Where does the real income that the workers lose by being unable to gain real wages growth in line with productivity growth go? Answer: Mostly to profits. One might then claim that investment will be stimulated.
At the onset of the GFC (December-quarter 2007), the Investment ratio (percentage of private investment in productive capital to GDP) was 23.8 per cent.
It peaked at 24.3 per cent in the June-quarter 2013. But in recent quarters as the gap between real wages growth and productivity growth widens, the Investment ratio has fallen and in the March-quarter 2016 it stood at 19.3 per cent and is falling.
The downward shift in the non-mining investment ratio is more stark than that.
Some of the redistributed national income has gone into paying the massive and obscene executive salaries that we occasionally get wind of.
Some will be retained by firms and invested in financial markets fuelling the speculative bubbles around the world.
For workers, the problem is that they rely on real wages growth to fund consumption growth and without it they borrow or the economy goes into recession. The former is what happened around the world in the lead up to the crisis (and caused the crisis).
The latter is more or less what is happening now.
One of the essential changes that needs to happen to ensure that another bout of financial instability doesn’t hit soon is that real wages have to grow in proportion with productivity growth – exactly the reverse of what is happening now.
Real wages growth and employment
The recent labour force data has revealed on-going weak employment growth.
The standard mainstream argument that unemployment is a result of excessive real wages and moderating real wages should drive stronger employment growth.
The problem with this ‘theory’, when applied to the recent Australian experience, is that wages growth has been moderate for several years now while employment growth has been zig-zagging across the zero line over the same period – but generally very weak itself.
The coincidence of both the flat wages growth and the poor employment growth for the last several quarters is supportive of the Modern Monetary Theory (MMT) position – that both are responding to the weak overall spending in the economy.
Firms will not employ new labour, no matter how cheap it becomes, if they cannot sell the extra goods and services that would be produced.
The claim that real wage cuts or growth retardation is necessary to stimulate employment is never borne out by the evidence.
As Keynes and many others have shown – wages have two aspects:
First, they add to unit costs, although by how much is moot, given that there is strong evidence that higher wages motivate higher productivity, which offsets the impact of the wage rises on unit costs.
Second, they add to income and consumption expenditure is directly related to the income that workers receive.
So it is not obvious that higher real wages undermine total spending in the economy. Employment growth is a direct function of spending and cutting real wages will only increase employment if you can argue (and show) that it increases spending and reduces the desire to save.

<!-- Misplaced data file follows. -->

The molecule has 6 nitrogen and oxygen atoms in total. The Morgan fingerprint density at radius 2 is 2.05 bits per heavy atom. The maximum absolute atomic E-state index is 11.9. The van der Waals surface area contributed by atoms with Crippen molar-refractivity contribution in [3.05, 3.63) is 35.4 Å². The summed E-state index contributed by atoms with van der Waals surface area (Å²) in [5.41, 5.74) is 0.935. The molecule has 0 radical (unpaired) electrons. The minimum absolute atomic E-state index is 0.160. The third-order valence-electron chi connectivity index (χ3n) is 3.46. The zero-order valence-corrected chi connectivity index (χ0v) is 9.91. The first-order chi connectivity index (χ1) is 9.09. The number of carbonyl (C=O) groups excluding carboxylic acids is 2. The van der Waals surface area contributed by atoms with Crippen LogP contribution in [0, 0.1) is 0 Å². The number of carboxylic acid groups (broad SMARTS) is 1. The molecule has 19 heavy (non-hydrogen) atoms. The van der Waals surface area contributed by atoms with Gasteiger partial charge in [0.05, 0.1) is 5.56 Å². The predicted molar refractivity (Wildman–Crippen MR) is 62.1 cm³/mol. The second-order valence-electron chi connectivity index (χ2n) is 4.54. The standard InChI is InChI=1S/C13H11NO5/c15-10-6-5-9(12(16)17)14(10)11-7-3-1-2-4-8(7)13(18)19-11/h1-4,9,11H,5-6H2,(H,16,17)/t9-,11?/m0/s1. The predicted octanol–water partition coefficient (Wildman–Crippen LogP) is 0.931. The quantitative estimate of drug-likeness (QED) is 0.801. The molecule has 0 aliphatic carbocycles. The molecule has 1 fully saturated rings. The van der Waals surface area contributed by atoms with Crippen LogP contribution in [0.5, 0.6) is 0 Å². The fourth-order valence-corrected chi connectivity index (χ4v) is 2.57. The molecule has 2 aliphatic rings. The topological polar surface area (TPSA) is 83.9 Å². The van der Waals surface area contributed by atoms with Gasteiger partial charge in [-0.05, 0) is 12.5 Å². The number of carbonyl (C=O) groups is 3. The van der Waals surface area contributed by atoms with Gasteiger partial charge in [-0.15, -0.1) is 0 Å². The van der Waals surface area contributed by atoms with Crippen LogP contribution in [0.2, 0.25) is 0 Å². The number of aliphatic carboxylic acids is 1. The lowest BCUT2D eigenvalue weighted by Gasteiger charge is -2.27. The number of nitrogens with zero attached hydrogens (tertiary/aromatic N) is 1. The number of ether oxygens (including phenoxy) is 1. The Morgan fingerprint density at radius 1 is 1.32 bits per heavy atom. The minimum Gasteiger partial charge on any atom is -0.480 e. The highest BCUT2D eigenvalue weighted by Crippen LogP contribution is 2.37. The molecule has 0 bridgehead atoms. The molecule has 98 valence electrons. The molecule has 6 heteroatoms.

There is no evidence to suggest that would be the case.
The following graph shows the annual growth in real wages (horizontal axis) and the quarterly change in total employment. The period is from the September-quarter 1998 to the June-quarter 2016. The solid line is a simple linear regression.
Conclusion: When real wages grow faster so does employment although from a two-dimensional graph causality is impossible to determine.
However, there is strong evidence that both employment growth and real wages growth respond positively to total spending growth and increasing economic activity. That evidence supports the positive relationship between real wages growth and employment growth.
The following graph shows real wage movements since the March-quarter 2000 in the UK, US and Australia. The measures of wages growth are slightly different due to the different ways that the US Bureau of Statistics and the UK Office of National Assessments classifies and accumulates the data, compared to the ABS in Australia.
But the definitional differences are not so great that the trends in each nation are distorted to much.
It is clear that American workers have experienced very little movement in real wages over the period.
In fact, real wages in the US are only 1.3 per cent higher than they were in the March-quarter 1979. That is a scandalous indictment of the policies that have been pursued in that nation.
The GFC clearly has undermined real wages growth in the UK and flattened real wages growth in Australia.
For the last two-quarters, nominal wages growth in Australia has been at the lowest levels since the data series began (September-quarter 1997).
Depending on how we measure inflation, real wages growth is at best modest at present but has zig-zagged across the zero growth line several times in the last year.
The slow wages growth is a cause and reflection of the slow growth in overall economic activity and employment. Workers are adopting a much more cautious approach to spending and firms will not lift the investment rate while sales are flagging.
The on-going subdued economic activity will also undermine the Government’s fiscal strategy, which can be summarised as squeezing net public spending out of the economy in the hope that in three years they will achieve a fiscal surplus.
That folly will be exposed. Economic growth will not be strong enough to match their assumptions and that means the growth in tax receipts will be less than assumed.
It would be better for the Government to stimulate the economy more now with larger fiscal deficits and then see the fiscal balance drop on the back of income growth.
Higher (and more reasonable) wages growth would both benefit from and provide support to such a fiscal strategy.
At the moment, we are in a race-to-the-bottom, which is nowhere any reasonable policy strategy should aim for.
That is enough for today!
(c) Copyright 2015 Bill Mitchell. All Rights Reserved.